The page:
Alberta Party to narrow focus on constituencies in effort to get back into the legislature
Inefficient vote cited for getting shut out in all ridings in 2019, interim leader says
An election may still be two years away, but the Alberta Party is looking to refocus its efforts in an attempt to recapture a provincial seat.
"We need to get into the legislature," Jacquie Fenske, the acting leader and former Progressive Conservative MLA, told CBC News.
Fenske said the inefficiency of the party's support — voters not concentrated enough in a small number of ridings — was a mistake in 2019 that needs to be avoided in 2023.
The party held a couple of seats in the legislature and ran a full slate of candidates for the first time in the last election. It took about nine per cent of the overall vote but failed to win a single seat. It will be targeting that support more narrowly next time.
"We know that we need to probably take a look at what will be done on a constituency basis. Which constituencies do we really need to put some more effort into? Where we can mobilize our supporters in that area, get them to come out and vote," she said.
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The interim leader noted fundraising efforts have been more successful this year than last, and she expects to see a further increase as an easing of COVID-19 restrictions allows the party to be more visible in the community. The party's "Rebuilding Alberta" pitch focuses on jobs, communities and an economic transition in the province.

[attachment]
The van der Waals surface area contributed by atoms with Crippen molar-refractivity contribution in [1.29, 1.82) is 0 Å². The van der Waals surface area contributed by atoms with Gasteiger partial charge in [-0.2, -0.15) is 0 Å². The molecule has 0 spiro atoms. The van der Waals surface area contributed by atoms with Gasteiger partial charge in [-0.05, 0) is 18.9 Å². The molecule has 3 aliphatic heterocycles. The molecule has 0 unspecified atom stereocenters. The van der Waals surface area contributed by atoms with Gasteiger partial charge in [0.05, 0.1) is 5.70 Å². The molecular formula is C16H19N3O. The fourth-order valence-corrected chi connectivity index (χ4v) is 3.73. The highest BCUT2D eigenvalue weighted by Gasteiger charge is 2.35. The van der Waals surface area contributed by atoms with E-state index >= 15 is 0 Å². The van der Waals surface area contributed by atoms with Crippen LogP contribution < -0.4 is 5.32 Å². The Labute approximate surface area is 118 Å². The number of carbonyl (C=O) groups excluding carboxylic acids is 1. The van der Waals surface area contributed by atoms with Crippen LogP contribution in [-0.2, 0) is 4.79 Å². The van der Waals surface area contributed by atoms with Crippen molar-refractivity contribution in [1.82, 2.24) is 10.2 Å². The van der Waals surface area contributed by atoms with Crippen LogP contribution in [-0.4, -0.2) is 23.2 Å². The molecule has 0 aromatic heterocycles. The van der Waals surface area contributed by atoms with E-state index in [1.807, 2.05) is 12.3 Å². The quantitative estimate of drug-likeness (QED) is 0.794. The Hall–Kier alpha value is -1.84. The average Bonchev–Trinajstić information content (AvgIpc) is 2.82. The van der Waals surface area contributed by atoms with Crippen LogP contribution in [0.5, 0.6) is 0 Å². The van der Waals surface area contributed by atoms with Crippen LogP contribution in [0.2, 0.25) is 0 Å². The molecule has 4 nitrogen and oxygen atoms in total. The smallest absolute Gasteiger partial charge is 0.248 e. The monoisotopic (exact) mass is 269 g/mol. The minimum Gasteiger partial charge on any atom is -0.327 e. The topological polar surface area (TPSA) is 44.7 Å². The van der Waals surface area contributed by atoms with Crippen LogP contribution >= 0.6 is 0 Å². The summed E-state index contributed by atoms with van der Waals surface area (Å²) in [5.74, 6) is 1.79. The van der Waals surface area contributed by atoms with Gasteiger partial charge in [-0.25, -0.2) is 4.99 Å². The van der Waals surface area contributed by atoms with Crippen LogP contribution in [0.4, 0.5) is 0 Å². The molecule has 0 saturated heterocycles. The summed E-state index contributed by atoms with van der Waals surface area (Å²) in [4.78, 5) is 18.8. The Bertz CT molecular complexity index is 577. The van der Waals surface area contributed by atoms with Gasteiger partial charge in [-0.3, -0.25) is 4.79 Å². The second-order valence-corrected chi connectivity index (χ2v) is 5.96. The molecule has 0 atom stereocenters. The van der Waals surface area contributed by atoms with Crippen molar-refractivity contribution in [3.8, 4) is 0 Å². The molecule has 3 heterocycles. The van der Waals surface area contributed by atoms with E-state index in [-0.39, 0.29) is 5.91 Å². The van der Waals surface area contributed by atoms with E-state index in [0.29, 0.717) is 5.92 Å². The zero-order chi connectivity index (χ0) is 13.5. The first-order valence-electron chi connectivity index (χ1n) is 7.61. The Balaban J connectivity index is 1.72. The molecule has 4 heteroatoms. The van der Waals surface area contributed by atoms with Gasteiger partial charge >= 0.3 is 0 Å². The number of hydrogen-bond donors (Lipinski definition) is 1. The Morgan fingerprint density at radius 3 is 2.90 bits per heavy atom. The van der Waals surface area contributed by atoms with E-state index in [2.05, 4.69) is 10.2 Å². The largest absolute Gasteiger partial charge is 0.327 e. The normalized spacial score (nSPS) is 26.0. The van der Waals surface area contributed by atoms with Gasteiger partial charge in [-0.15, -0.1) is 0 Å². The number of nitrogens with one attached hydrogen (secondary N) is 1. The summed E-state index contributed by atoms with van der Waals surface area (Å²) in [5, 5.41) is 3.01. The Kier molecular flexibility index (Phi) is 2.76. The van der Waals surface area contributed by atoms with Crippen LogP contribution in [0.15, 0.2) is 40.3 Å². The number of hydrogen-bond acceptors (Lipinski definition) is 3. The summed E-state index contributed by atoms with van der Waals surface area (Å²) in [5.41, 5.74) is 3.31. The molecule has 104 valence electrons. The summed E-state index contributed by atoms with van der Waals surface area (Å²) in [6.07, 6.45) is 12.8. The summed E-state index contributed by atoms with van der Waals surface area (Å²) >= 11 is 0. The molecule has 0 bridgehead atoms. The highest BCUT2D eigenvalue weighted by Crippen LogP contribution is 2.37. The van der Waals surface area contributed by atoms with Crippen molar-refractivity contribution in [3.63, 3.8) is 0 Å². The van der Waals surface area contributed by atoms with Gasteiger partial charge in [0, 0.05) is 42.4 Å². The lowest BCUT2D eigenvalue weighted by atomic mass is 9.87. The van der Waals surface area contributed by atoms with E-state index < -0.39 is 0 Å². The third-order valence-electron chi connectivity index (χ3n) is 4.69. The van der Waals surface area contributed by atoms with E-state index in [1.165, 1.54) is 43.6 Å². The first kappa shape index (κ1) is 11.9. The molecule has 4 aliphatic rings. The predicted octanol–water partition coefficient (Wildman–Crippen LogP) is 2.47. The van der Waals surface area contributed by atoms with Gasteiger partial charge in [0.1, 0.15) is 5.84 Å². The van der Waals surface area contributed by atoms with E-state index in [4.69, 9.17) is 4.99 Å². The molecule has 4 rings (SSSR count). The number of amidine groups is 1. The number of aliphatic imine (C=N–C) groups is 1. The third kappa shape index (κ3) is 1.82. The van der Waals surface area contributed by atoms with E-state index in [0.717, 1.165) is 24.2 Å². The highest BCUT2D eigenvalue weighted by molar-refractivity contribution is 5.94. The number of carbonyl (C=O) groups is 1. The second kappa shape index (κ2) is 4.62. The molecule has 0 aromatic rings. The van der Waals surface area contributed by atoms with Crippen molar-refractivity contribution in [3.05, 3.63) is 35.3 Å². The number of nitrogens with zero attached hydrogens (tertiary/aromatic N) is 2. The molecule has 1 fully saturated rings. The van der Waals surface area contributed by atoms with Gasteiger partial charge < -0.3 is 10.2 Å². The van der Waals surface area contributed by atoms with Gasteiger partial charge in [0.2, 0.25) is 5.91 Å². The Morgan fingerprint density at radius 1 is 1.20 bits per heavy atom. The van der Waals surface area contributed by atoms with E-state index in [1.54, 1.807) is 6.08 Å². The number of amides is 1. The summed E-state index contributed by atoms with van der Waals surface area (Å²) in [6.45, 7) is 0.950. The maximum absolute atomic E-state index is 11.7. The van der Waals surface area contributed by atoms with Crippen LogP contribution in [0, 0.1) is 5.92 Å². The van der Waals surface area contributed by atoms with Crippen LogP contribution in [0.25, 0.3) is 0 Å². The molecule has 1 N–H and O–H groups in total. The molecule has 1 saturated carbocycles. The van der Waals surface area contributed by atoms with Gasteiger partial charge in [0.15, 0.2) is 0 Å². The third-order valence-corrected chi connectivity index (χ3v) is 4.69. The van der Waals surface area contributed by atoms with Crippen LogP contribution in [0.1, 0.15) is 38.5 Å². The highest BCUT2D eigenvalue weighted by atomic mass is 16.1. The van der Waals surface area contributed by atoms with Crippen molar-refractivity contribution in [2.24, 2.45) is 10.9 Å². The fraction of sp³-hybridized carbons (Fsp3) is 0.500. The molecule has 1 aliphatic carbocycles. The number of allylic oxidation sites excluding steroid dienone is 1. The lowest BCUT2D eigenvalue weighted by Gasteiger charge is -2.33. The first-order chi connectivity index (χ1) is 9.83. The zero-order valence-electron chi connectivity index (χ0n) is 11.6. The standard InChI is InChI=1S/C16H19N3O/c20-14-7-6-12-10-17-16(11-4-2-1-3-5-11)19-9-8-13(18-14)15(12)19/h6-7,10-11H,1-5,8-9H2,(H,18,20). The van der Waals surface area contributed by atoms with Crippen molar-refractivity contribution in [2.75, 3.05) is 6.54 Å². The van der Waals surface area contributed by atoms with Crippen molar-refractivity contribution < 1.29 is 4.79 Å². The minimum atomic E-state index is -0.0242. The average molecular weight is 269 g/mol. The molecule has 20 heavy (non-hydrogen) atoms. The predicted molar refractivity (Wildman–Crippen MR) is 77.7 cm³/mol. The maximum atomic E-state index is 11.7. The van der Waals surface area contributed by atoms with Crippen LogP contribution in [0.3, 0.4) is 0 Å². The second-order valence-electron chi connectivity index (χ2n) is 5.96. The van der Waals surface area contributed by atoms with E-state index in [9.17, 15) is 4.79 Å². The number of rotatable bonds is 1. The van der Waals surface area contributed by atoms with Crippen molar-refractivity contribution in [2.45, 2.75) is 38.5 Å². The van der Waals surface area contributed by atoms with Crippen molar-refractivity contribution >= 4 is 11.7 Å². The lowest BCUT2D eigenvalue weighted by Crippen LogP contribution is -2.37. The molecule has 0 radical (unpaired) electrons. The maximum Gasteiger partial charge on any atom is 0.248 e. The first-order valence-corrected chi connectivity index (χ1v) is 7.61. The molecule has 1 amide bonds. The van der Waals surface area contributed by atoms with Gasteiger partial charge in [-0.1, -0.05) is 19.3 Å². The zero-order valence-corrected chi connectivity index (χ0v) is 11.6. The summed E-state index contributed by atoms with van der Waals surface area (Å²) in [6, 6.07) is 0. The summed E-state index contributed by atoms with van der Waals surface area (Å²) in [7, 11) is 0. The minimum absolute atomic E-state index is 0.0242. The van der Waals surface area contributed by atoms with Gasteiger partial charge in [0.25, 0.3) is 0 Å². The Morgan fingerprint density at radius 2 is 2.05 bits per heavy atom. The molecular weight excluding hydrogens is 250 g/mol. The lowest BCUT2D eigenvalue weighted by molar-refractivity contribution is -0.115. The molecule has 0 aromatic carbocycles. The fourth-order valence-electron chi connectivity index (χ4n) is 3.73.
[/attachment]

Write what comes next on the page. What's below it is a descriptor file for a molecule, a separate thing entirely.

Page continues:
The two other priorities this year are setting up constituency associations and getting the eventual new leader up to speed.
The leadership race opened nominations in May and a leader will be chosen in early November. Per party bylaws, Fenske is unable to make a bid.
The Alberta Party has been without a permanent leader for two years, since Stephen Mandel stepped down in June 2019 after 15 months on the job.
Fenske said it's important to better communicate what the party can offer to Albertans in 2023.
"They voted to keep the other guy out and not because they favour one party. So we think that maybe Albertans are seeing that they don't like to vote against, they want to vote for," she said.
Fenske says Albertans are "looking for a new political hope, than the two alternatives that are sitting in the legislature right now."
Party needs to be realistic, political scientist says
The party may have big ambitions, but Duane Bratt, a political scientist at Mount Royal University, says there are fundamental issues to address first.
"They still have no leader. They have no oxygen. They have no money. Does the party even still exist?"
Voters are up for grabs as recent polling conducted for CBC News shows that 27 per cent of Albertans wouldn't vote for either the UCP or NDP if an election were held immediately.
Fenske wants the party to capitalize on those orphan voters, but Bratt thinks the window is closing.
"It's going to require getting a new leader who is young, who is energetic, who is willing to travel the province and meet with people and work on research and develop policies and do all of that without any money," he said.
"They have lost that opportunity because there is nobody running the ship."